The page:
Fearing that such engagement could be mistaken for a political concession, and still faithful to Israel's own regional calculations, the Bush administration braved other dangerous options by doubling support to the Lebanese government, which is fighting an intense political war against Hezbollah, and by arming and financing the Palestinian Fatah movement.
Fatah had received generous financial help from the U.S., and President George W. Bush recently requested that Congress approve an additional $85 million, notwithstanding massive amounts of American weapons and training.
According to The Washington Post, citing senior U.S. officials, the U.S. also decided to heighten its confrontation with Iran by ordering the killing of Iran's "agents" in Iraq, nearly 40,000 individuals. All of these policy revelations coincide with the U.S. decision to beef up its naval presence in the Persian Gulf, the surest sign of the encroaching military showdown between the U.S. and Iran.
The lines of hostility have never been clearer between the two countries. The U.S. is spearheading a campaign aimed at banishing Israel's remaining foes, joined by Israel, Fatah and Arab governments that are increasingly uneasy over the Shiite political resurgence. On the other side, Iran stands backed by Syria, many of Iraq's Shiite and Hamas -- the latter being unwittingly shoved into the alarming equation.
Though Iran may seem the weakest link, its strength stems from two important cards: U.S. military failure in Iraq and Israel's poor performance in its most recent military showdown in Lebanon.
Nonetheless, the entire blame for this unfolding drama does not rest on the cold war between the U.S. and Iran. In Lebanon, for example, sectarianism and factionalism, similar to Iraq's sectarianism and tribalism, have rendered the country nationally fragmented so that it hardly possesses the necessary requirement of making allegiance to the state, not to a sect, clan or tribe.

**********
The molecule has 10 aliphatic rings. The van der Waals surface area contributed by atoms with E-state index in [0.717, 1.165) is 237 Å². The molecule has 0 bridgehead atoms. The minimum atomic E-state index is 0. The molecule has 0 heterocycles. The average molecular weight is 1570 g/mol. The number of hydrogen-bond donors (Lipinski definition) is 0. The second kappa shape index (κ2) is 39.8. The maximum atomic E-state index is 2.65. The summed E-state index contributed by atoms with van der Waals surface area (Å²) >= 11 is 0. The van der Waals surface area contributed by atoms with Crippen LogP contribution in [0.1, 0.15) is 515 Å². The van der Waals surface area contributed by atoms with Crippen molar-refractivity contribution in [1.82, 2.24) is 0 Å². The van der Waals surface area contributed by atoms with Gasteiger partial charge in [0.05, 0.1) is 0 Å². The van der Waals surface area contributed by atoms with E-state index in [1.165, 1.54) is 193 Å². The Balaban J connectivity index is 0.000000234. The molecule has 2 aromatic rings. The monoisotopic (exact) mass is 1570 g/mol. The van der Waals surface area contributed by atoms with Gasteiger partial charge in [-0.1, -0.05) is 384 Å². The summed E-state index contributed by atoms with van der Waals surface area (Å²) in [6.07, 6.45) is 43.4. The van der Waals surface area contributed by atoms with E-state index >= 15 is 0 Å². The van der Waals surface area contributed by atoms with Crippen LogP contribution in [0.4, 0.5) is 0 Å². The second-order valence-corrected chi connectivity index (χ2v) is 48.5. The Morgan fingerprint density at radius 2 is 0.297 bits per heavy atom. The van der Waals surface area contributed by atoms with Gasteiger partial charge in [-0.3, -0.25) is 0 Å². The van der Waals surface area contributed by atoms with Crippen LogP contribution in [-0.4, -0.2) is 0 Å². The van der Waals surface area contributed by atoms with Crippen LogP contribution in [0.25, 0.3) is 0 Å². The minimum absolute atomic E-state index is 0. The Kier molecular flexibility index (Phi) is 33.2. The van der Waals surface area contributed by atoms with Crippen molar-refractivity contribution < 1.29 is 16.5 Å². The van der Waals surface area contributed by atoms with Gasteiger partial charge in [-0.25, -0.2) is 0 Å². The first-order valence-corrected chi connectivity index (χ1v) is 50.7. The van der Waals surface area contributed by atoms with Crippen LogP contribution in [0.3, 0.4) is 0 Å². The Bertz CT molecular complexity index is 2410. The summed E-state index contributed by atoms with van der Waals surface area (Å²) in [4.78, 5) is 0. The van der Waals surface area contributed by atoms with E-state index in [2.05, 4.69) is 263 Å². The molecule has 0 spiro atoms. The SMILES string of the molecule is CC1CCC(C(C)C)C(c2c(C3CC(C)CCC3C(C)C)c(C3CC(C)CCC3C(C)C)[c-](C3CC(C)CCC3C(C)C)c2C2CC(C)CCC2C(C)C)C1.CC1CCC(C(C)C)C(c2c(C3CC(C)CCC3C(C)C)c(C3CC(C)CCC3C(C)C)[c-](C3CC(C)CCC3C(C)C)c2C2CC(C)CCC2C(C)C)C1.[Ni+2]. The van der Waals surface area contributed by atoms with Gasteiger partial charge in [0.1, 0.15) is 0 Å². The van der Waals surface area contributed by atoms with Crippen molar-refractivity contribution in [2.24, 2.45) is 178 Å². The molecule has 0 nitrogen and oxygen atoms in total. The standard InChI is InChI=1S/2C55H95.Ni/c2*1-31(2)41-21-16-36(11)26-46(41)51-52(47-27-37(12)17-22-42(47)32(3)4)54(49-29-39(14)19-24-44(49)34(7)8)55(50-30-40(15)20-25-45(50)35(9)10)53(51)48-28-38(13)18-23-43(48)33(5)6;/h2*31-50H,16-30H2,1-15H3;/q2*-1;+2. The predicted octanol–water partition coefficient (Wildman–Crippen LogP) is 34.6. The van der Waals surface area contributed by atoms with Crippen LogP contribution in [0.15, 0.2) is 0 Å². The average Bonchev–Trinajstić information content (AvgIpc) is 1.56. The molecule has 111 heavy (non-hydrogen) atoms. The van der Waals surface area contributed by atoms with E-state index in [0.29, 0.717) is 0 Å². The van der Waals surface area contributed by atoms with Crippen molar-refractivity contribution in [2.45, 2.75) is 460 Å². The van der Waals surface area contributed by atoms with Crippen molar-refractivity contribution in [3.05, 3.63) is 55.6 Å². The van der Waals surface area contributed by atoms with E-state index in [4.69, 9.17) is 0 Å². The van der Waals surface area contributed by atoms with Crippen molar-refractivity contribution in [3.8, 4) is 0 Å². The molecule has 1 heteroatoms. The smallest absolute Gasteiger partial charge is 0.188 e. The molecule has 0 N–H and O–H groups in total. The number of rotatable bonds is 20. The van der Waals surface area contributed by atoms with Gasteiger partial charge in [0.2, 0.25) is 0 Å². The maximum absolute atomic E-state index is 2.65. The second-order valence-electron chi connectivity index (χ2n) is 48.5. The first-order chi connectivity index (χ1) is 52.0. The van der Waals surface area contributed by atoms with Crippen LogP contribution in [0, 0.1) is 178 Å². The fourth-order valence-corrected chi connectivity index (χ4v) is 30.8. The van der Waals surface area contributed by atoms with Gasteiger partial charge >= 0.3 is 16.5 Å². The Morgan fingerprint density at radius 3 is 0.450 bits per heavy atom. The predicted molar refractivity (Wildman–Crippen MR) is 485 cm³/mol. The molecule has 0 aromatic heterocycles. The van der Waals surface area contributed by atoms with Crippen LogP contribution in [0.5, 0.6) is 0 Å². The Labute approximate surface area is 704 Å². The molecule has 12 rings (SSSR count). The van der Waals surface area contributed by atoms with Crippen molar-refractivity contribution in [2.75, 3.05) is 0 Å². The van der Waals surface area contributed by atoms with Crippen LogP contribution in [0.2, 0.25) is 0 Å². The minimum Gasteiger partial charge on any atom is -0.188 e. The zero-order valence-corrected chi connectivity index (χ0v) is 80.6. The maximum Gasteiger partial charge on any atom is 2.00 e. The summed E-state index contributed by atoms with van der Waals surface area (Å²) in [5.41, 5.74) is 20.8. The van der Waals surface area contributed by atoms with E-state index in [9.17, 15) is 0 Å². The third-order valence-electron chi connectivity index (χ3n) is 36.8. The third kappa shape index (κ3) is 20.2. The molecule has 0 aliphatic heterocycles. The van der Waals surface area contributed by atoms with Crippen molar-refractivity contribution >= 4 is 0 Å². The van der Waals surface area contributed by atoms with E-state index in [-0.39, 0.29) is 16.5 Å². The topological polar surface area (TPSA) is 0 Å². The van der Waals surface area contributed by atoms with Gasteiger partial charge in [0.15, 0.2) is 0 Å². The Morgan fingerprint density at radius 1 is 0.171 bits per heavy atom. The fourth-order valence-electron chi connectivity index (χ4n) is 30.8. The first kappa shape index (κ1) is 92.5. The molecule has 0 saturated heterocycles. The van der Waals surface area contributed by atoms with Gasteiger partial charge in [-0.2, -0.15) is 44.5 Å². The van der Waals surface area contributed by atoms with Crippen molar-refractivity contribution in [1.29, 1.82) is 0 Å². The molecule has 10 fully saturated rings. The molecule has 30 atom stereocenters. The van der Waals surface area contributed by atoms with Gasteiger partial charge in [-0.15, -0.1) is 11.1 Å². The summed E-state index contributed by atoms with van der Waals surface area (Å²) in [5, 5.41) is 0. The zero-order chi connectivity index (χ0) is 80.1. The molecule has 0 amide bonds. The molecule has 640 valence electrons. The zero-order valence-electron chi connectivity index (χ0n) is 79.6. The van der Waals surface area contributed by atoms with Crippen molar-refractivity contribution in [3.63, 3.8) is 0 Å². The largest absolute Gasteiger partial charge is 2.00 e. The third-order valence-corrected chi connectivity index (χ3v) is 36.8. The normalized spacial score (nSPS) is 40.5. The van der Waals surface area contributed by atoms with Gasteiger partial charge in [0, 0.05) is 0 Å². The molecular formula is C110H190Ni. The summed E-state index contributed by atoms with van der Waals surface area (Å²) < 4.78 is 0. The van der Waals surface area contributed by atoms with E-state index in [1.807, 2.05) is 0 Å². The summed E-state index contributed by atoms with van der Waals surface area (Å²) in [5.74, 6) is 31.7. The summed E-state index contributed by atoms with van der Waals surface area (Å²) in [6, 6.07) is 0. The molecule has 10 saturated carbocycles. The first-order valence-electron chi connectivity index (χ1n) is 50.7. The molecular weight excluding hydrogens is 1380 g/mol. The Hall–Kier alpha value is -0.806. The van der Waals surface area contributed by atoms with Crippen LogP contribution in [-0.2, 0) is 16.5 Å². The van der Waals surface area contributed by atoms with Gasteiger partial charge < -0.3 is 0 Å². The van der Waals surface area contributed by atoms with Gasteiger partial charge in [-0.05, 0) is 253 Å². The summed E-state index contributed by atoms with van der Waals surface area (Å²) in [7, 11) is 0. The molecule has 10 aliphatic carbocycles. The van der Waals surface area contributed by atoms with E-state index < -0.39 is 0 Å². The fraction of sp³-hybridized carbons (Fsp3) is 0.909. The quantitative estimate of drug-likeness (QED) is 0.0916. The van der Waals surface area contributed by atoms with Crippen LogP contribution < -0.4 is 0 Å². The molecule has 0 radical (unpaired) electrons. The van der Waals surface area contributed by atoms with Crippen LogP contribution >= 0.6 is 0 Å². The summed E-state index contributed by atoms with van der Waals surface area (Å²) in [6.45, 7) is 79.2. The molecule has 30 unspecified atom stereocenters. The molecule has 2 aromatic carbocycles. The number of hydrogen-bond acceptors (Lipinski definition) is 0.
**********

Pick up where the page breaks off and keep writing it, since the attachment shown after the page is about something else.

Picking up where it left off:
The same is true for the Palestinians, where corruption is rife and disunity has been the longest defining factor of the Palestinian political temperament. While plenty can be said about how physical fragmentation has lead to national disintegration in Palestine, and about how many Palestinian groups, willingly or otherwise, served the interest of regional powers, the truth is that the Fatah-Hamas clash was forthcoming and preceded Washington's ongoing blunders in the region.
The U.S.-Israeli backing of Fatah merely exposed the perpetual weaknesses that have marred Palestinian society for generations by providing political, financial and military requirements to intensify the fight so that Palestinian resistance against the Israeli occupation might fizzle out. This outcome is evident in the current fighting.
It is indeed more than disheartening to see that Palestinians themselves have surrendered readily to the Israeli and American designs, allowing their revolting factionalism to morph into a near civil war that has already taken many lives. Those responsible for the violence -- blame that can no longer be placed on a cluster of individuals -- must have forgotten that their infighting is taking place in an occupied land, besieged by Israeli fences and walls, and under the watchful eye of Israeli intelligence, which must be brimming with glee as Palestinians shamelessly slaughter one another.
Ramzy Baroud's latest book is "The Second Palestinian Intifada: A Chronicle of a People's Struggle" (Pluto Press).